Nancy Lindisfarne and Jonathan Neale write: Last Thursday, Christine Blasey Ford testified before the judiciary committee of the US Senate. She said that Brett Kavanaugh, the nominee for the Supreme Court, had attempted to rape her when she was 15. He denied it. She told the truth and he was lying. Everyone in the room knew this, including all eleven Republican senators.

What happened next was something else. The Republican senators rallied to defend the right to rape. Sure, class also mattered, and abortion, and Trump, and the midterm elections. But centrally, they did not want Kavanaugh to pay a price for his sexual violence. An extraordinary moment of #metoo resistance had provoked that Republican backlash, and they closed ranks fast and hard.

When a system is working smoothly the mechanics of power are hidden. But when there is a breakdown, a ‘breach case’, we sometimes have an opportunity to see how the system works. And the links and deep loyalties that keep inequality in place become visible. The hearing has offered such an opportunity. It gives us a chance to formulate seven useful ideas about sexual violence. Continue reading

Michael Kimmel, #MeTooSociology and Feminist Betrayal of Sex Workers in Academia

Juniper Fitzgerald writes: I’ve made an entire alter ego out of the things people hate most about women: bodily autonomy and self-determination in the form of sex work and body modifications, among other things. The recent allegations against prominent sociologist Michael Kimmel, a man known for his scholarship on masculinity and masculine entitlement, unveil the things people love most about women—complicity in the form of apologetics and silence, among other things.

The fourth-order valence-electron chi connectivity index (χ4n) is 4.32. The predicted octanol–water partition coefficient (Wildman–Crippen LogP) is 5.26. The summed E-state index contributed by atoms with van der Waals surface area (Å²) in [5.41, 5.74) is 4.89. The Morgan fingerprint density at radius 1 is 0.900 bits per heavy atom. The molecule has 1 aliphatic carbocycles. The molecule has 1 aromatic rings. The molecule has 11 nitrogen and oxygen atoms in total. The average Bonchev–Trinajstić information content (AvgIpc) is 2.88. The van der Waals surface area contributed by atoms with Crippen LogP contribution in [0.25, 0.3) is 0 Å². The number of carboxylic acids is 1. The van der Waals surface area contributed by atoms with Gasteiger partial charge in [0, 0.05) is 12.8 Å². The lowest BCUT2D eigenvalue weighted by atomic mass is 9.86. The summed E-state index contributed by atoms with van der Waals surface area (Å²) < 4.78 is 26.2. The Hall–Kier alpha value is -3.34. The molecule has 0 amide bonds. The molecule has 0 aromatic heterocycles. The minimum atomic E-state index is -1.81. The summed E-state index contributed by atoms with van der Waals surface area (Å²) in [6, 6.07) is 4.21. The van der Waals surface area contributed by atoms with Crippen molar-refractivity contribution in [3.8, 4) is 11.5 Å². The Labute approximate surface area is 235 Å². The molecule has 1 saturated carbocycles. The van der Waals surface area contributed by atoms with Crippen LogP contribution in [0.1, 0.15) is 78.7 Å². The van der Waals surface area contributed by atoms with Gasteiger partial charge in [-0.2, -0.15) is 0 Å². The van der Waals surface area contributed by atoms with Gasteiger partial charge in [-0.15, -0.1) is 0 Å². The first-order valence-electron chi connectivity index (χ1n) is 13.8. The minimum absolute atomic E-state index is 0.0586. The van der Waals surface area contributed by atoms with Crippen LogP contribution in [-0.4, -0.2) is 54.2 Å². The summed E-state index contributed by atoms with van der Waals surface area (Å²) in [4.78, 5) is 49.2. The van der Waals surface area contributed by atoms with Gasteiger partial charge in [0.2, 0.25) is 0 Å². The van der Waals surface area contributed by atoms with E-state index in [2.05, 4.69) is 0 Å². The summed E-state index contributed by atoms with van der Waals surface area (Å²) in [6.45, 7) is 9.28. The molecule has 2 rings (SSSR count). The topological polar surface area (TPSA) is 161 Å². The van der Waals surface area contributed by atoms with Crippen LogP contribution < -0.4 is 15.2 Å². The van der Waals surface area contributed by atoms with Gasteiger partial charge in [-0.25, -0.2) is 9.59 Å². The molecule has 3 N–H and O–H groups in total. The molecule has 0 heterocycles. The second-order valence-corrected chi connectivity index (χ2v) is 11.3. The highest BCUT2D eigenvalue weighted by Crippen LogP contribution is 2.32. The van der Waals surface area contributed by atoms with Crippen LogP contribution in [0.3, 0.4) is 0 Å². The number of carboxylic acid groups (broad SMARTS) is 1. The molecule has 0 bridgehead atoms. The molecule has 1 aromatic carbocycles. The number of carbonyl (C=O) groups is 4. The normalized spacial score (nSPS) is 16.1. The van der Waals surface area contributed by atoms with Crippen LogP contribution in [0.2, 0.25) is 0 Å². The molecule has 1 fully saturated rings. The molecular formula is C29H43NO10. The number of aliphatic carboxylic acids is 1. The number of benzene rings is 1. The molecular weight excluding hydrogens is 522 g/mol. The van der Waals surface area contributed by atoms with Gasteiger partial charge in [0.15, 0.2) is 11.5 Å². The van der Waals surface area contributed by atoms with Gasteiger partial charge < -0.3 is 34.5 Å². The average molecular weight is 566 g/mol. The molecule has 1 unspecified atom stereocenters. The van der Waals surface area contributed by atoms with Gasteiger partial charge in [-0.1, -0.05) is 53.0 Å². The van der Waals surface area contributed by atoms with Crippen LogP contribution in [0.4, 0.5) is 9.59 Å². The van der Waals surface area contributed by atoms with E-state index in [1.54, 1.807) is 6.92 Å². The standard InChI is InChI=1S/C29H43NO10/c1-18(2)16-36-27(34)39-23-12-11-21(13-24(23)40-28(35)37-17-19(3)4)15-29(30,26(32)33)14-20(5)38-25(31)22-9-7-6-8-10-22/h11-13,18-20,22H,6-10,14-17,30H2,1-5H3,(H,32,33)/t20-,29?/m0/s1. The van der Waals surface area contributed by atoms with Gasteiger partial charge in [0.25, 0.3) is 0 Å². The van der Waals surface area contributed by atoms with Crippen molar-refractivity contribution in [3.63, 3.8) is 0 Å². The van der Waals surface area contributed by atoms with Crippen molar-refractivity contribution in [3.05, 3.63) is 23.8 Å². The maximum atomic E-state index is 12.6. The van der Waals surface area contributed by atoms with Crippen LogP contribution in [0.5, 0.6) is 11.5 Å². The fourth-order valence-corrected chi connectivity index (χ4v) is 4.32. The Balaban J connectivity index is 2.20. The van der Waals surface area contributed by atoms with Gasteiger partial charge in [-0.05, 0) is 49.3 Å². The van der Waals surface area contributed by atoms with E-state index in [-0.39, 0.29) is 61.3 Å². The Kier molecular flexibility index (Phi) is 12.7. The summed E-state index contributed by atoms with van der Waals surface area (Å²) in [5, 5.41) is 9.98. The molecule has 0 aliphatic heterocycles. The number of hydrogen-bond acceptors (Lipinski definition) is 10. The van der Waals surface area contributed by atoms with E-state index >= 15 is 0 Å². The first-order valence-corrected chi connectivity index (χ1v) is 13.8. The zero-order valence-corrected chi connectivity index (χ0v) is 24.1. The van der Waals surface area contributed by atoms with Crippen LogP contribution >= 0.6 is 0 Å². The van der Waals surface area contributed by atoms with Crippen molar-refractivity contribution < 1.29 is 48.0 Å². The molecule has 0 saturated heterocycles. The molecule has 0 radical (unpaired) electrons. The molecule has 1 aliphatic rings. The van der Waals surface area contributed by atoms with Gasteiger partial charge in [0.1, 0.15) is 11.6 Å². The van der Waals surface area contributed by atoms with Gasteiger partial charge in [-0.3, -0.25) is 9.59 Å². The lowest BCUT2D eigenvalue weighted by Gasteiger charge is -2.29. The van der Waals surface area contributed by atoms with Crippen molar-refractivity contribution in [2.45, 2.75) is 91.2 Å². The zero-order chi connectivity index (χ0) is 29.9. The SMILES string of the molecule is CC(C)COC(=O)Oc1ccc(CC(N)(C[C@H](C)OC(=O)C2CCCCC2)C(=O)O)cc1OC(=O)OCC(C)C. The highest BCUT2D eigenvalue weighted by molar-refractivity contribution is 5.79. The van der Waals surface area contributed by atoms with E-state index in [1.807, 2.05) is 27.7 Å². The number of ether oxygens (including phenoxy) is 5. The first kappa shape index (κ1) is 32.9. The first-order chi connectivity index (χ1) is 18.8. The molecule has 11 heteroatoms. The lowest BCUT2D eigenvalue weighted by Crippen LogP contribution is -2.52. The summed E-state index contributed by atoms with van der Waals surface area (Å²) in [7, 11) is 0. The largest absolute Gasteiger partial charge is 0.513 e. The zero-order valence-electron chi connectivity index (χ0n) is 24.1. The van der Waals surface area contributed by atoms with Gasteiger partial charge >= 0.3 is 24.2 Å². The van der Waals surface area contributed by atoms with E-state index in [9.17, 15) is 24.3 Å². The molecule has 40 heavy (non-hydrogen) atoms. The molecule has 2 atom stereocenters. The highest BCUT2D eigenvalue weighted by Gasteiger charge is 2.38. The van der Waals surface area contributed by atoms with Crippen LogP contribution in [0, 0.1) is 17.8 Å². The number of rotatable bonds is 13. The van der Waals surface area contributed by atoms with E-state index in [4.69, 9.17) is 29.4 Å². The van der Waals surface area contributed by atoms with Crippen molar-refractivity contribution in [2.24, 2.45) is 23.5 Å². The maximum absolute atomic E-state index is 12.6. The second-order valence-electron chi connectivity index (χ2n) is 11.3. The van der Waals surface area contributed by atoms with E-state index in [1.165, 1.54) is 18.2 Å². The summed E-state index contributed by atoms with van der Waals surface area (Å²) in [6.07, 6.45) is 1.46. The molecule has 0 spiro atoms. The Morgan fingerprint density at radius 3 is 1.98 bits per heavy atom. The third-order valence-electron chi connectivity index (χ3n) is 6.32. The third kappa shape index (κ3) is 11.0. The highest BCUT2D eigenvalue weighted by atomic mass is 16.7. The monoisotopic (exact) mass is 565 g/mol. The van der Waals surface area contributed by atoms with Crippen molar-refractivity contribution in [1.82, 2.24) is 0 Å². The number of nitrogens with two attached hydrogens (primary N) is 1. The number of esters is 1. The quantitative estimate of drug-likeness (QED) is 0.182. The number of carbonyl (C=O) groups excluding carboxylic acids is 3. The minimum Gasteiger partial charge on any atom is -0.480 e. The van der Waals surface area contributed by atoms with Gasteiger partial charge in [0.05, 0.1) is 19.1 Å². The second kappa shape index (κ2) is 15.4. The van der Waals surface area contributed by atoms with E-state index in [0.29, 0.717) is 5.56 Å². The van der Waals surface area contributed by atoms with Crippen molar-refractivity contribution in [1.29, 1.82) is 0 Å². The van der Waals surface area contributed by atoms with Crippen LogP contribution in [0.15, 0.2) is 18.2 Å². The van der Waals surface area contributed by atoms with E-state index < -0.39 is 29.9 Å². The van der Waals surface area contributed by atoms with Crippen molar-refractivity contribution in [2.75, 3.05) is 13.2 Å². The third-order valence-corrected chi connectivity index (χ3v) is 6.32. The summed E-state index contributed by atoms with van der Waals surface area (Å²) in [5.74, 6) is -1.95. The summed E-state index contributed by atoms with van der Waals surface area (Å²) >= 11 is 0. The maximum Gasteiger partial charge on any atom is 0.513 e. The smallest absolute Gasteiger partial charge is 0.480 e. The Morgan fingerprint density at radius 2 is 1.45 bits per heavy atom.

As a former sex worker and sociologist, the allegations against Kimmel sent me spiraling in ways I did not anticipate, and not just because I have repeatedly experienced sexual harassment in my academic career. I am particularly revolted by the allegations against Kimmel because I disavowed my hard-earned sex worker gut feeling in order to elevate his career. Continue reading

Covering up abuse – We are all gymnasts

 

Rachel Denhollander at the trial of Larry Nasser

Nancy Lindisfarne and Jonathan Neale write: In the wake of Metoo, collective movements are now exposing cover-ups from the top. The target is no longer just one individual, a Strauss-Kahn, a Bill Clinton or a Clarence Thomas. These movements are shouting: it’s a whole system. The class inequalities that protect abuse are being exposed. This is a cause for joy, and hope.

The Larry Nasser case provides a brutal example. At Nasser’s trial last month more than 160 survivors of abuse testified about what he had done to them. Nasser was a doctor for the athletics department at Michigan State University, and for the United States national Olympic team in gymnastics. The stories the survivors told were moving, and horrific. Nasser abused thousands of girls, some as young as six, by fingering them vaginally and anally for his own pleasure, over a period of more than twenty years.

Nasser was only able to do what he did because dozens of people  covered up for him. This fits with what we have seen in the many cases the Metoo movement has begun to expose. Only a minority of men abuse. Most men do not do those things. But the men who do it, do it over and over again, so almost every woman suffers. Continue reading